AIHP: It’s a pleasure to speak to you,
Jayson. Let’s start by talking about
the story behind AutoHarvest and how
Jayson Pankin: Sure. AutoHarvest is a
global online meeting place for innovators
of all types with an interest in advanced
manufacturing intellectual property. The idea
of AutoHarvest was incepted several years
before it was officially launched in 2012;
it as a non-profit organization based in
Detroit and Ann Arbor. I like to think of it
as a place for “innovation speed-dating.”
As for how it works, innovators of all kinds
join the platform and showcase technology
opportunities defined as “needs”, “solutions”
and “capabilities.” Interested parties then
find each other and privately communicate.
Once there is interest, parties can create
collaboration rooms and invite others from
all over the world to join. In this virtual room,
they can exchange messages and conduct
quick due diligence. Either they virtually shake
hands and decide on the next steps, or they
go their separate ways.
AIHP: You mentioned the idea of
AutoHarvest was incepted years ago.
So, why 2012 and not sooner?
Jayson Pankin: Great question. Two key
One is the advent of new technologies and
how fast they are being adopted. We now
have a great opportunity to harness today’s
technologies to work together and innovate
in new ways.
Secondly, the growing importance of
collaboration in advanced manufacturing.
Advanced manufacturing is a broad field,
yet there are similarities across the board.
Increasingly, the importance of collaboration
is being realized in this space. I believe
tomorrow’s complex products are not going
to be made by the technologies a large
company develops alone under its own roof.
Collaboration between different actors,
large and small, competitors and partners,
is crucial for innovation. And it needs to be
done in an unbiased, unfettered way with
everyone having a chance to participate
in a level playing field; whether grassroots
entrepreneurs or corporate titans.
AIHP: What are some of the benefits of
using digital platforms such as AutoHarvest
for facilitating innovation?
Jayson Pankin: There are a number of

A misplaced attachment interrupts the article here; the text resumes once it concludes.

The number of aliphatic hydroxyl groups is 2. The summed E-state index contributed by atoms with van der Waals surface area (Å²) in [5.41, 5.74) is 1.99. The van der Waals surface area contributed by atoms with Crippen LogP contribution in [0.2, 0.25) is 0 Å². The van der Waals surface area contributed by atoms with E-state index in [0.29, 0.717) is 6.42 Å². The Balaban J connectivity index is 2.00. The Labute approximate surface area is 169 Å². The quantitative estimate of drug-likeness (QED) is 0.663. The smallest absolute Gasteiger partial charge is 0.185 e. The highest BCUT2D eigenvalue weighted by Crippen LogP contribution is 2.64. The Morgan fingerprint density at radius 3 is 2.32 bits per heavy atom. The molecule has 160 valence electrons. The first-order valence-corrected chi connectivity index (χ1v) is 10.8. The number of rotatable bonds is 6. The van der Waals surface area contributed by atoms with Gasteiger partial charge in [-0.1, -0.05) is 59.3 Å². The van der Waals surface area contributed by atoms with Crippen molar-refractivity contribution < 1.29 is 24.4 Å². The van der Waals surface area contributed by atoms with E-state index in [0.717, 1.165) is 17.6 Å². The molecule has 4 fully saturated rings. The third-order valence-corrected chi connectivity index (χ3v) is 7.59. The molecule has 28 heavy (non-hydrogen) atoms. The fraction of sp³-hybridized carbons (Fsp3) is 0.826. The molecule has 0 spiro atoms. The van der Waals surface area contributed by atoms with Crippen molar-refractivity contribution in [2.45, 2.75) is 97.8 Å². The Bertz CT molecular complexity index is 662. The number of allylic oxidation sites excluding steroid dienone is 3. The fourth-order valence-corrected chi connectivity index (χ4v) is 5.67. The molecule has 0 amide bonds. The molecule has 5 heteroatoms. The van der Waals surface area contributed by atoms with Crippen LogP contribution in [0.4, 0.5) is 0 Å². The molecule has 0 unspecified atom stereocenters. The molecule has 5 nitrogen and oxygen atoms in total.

benefits. One of the key ones is enabling
collaboration in a democratic way. Digital
platforms like AutoHarvest create a level
playing field, where large companies with
lots of resources, and established brands
and networks are working alongside small
companies and independent researchers—they are nowhere near the size of these large
companies, but have an opportunity to make
contact with them. Good ideas come from
everywhere. Everyone should have a chance
Secondly, with these platforms, you can
supplement the benefits of physical
interactions. To elaborate on that, our
platform allows interested parties to cast a
wide net and filter for the proverbial needle
in a haystack. Augmenting the “smart-search,” the system enables members to conduct a
quick due diligence on intellectual property
opportunities which makes the process of
finding innovation partners much more
efficient and effective. Only if they think there
is something there, they invest time in setting
up face-to-face meetings. This is allowing
the interested parties to do something
that previously took months, plus cost of
transportation, hotels, traffic etc., in less than
one hour or so.
Also, we have stories of people meeting on
AutoHarvest and never knowing they were
located one mile from one another. There
is magic in serendipitous interactions that
happen in the physical space. Digital platforms
should not replace these face-to-face
interactions but instead supplement them
and address their shortcomings to amplify
their impact. They should capture a little of
that magic and make serendipity routine.
AIHP: Very interesting. Can you speak
about some of the challenges?
Jayson Pankin: In the early stages, the
biggest challenge was gaining the trust
of the first users, especially since the first
users didn’t trust each other and were
sometimes competitors. AutoHarvest creates
an ecosystem around innovation. And every
ecosystem is based on trust. You simply
can’t create an innovation ecosystem where
you have favorites. That’s why AutoHarvest
is truly neutral and we plan to keep it this
way. Take a look at our board of advisory.
We have high ranking executives from all
three OEMs of Michigan (that is, Ford, FCA
and GM) and Tier 1 Suppliers (Visteon,
United Technologies, Delphi and JCI). We also
have many users who are small companies
and independent researchers.
The second ongoing challenge is around
security. AutoHarvest is not where confidential
information is shared and details of deals
are discussed. We have been working with
different security partners, but at the end
of the day, the system is hackable—just like
any other piece of technology. AutoHarvest
enables the introductions, preliminary
discussions and efficient due diligence.
But at some point, things have to be taken
offline and follow established protocols to
exchange confidential information.
AIHP: AutoHarvest is the first in its kind
and quite successful. Do you anticipate
facing competition from other companies,
especially for-profit ones?
Jayson Pankin: This could very well be an
emerging field. There are always players out
there looking for ways to connect people.
But I don’t view them as our competitors.
Our end goal is helping individuals and
companies solve complex problems and
advance their careers. The way I see it is the
more players are doing something similar,
the better for everyone.
AIHP: Thank you for your time, Jayson.
This was a very insightful discussion.
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